Wednesday, January 14, 2015

California Stem Cell Agency Seeks Five Executives in $3 Billion Program

California’s $3 billion stem cell agency has embarked on a wave of fresh hiring of well-paid executives to fill top slots in the new structure created by Randy Mills, who has been the chief executive of the program since last May.

Five positions are open with salary ranges that hit $244,204 annually.  All of the announcements are emblazoned with the new CIRM 2.0 logo, emphasizing the “radical” changes underway at the agency. The program is formally known as the California Institute for Regenerative Medicine or CIRM.

The postings amount to the largest number of top level positions opening at the agency in a number of years, perhaps the largest since its inception 10 years ago.  Total employment at research funding program is slightly more than 50 persons and is not expected to increase significantly.

The open positions include “directors” in the following areas:  medical affairs and stem cell centers, blood and cancer therapeutics, neuro/ocular therapeutics, organ systems therapeutics and administration, which includes everything from public relations to information technology.

The agency’s governing board in December approved Mills’ reorganization with little discussion. He said it would flatten the organization, making it speedier and more efficient.

The new structure eliminated a number of positions, including that of Ellen Feigal, who was senior vice president for research and development, then the No. 2 position at the agency. She resigned last October, giving two weeks notice. At the time, she was the fifth person to leave the agency following the hiring of Mills.

Under Mills’ organization, the agency does not have a No. 2 person or a chief scientific officer. The chief scientific officer position was eliminated years ago, although it is common in many biotech companies.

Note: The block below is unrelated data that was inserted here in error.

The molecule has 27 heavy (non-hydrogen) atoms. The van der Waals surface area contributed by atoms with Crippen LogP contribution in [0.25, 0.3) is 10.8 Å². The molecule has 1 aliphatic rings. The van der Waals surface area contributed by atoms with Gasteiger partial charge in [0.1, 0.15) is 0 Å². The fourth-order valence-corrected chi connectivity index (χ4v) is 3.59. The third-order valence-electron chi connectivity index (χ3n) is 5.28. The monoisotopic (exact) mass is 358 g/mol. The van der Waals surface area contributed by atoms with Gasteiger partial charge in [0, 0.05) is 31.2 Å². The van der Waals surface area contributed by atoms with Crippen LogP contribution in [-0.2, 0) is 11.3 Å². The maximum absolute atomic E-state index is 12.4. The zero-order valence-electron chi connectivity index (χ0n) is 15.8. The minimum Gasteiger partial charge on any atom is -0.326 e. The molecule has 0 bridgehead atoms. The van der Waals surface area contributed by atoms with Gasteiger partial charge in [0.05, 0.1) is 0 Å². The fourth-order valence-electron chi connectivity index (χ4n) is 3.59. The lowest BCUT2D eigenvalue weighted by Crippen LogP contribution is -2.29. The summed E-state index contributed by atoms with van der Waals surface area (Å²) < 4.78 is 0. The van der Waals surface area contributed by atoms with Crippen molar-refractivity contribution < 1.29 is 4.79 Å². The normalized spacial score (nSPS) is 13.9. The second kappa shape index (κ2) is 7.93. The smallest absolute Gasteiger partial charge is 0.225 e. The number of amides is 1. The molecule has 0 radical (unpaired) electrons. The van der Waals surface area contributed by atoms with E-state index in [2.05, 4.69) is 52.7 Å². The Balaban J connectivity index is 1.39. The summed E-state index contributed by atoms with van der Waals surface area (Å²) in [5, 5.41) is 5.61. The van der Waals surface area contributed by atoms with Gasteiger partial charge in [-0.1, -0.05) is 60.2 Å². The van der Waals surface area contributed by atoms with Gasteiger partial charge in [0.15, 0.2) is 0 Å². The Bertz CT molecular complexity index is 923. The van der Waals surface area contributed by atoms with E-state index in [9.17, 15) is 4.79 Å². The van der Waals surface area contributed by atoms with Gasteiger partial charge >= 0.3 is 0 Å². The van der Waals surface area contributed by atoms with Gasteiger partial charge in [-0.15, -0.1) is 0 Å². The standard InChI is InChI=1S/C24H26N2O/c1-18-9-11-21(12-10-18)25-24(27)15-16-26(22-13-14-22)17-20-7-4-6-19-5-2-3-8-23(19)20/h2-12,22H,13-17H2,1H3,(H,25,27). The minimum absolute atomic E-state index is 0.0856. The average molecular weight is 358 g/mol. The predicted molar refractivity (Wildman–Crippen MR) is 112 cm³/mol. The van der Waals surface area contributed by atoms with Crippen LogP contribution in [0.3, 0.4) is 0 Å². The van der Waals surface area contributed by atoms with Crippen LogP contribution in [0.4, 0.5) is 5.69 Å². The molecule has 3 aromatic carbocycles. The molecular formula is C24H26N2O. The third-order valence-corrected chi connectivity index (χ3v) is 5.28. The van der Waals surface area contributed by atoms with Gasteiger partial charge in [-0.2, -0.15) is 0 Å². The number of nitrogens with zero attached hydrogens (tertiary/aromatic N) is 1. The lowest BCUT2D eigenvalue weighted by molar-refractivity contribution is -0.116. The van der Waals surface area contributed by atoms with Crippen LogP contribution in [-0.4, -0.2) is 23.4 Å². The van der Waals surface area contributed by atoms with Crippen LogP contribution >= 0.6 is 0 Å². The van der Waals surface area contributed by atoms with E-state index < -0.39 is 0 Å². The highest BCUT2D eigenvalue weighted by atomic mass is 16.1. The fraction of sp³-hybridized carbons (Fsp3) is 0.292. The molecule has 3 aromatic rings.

Here is a look at some of what the new positions entail:

Director, Medical Affairs and Stem Cell Centers: Oversight of “the Alpha Stem Cell Clinics, the CIRM Stem Cell Genomics Centers of Excellence, and the CIRM hiPSC Initiative with a total budget of over $90 million.”

Director, Blood and Therapeutic Area: Oversight of more than “20 active programs and a budget of over $200 million. Projects in the therapeutic area range from translational research through human clinical trials.”

Director, Neuro/Ocular Therapeutic Area: This area “currently has over 25 active programs and a budget of over $200 million. Projects in the therapeutic area range from translational research through human clinical trials.”

Director, Organ Systems Therapeutic Area: This involves more than “25 active programs and a budget of over $200 million. Projects in the therapeutic area range from translational research through human clinical trials.” 

Director, Administration:  Oversight of Communications, Information Technology (IT), and Human Resource departments; “Importantly, the Director is also responsible for managing all Governing Board activities and communications.”

All of the positions have a salary range of $167,877 to $244,204 and report directly to Mills.

No deadline exists for filing applications. The announcements said applications will remain open until the positions are filled. Mills, however, moves with dispatch. Interested persons should submit applications quickly if they want to be considered.


  1. Without a CMO, it seems that CIRM is once again trying to do things their own way. Frankly I am disappointed that rather than trying to institute a biotech-like model that is needed to transform the academically-oriented organization of the last 10 years into a thriving agency that advances the fields of stem cells and regenerative medicine, Dr. Mills/CIRM is leaving a knowledge gap at the top that topples many ambitious start-ups that have great science but no clue on how to develop it into an approvable therapeutic agent. Had higher hopes for Dr. Mills based on his industry experience.

  2. Anonymous9:15 AM

    I think that Dr. Mills has the expertise to serve as a CMO. The question is if he has the time to do everything else he has to do for CIRM.

  3. Re the CMO-Mills question, I am assuming that the abbreviation stands for chief medical officer although it could be chief marketing officer. One would assume that the position would have to be filled with a physician. Mills has a Ph.D. in drug development from the University of Florida. Of course, what is more important is his 10 years at Osiris developing a stem cell therapy. That should provide a lot of skills appropriate for what an article in Nature called "the killing field" of clinical translation. Does CIRM need a CMO to oversee the 10 clinical trials in which it has invested? Hard to tell, but such a person might be stepping all over the researchers that the agency is funding. But CIRM does need top-notch No. 2 person to fill in for Mills if he is run over by a truck. That is probably more important than a CMO at this point. Here is a link to the Nature piece.


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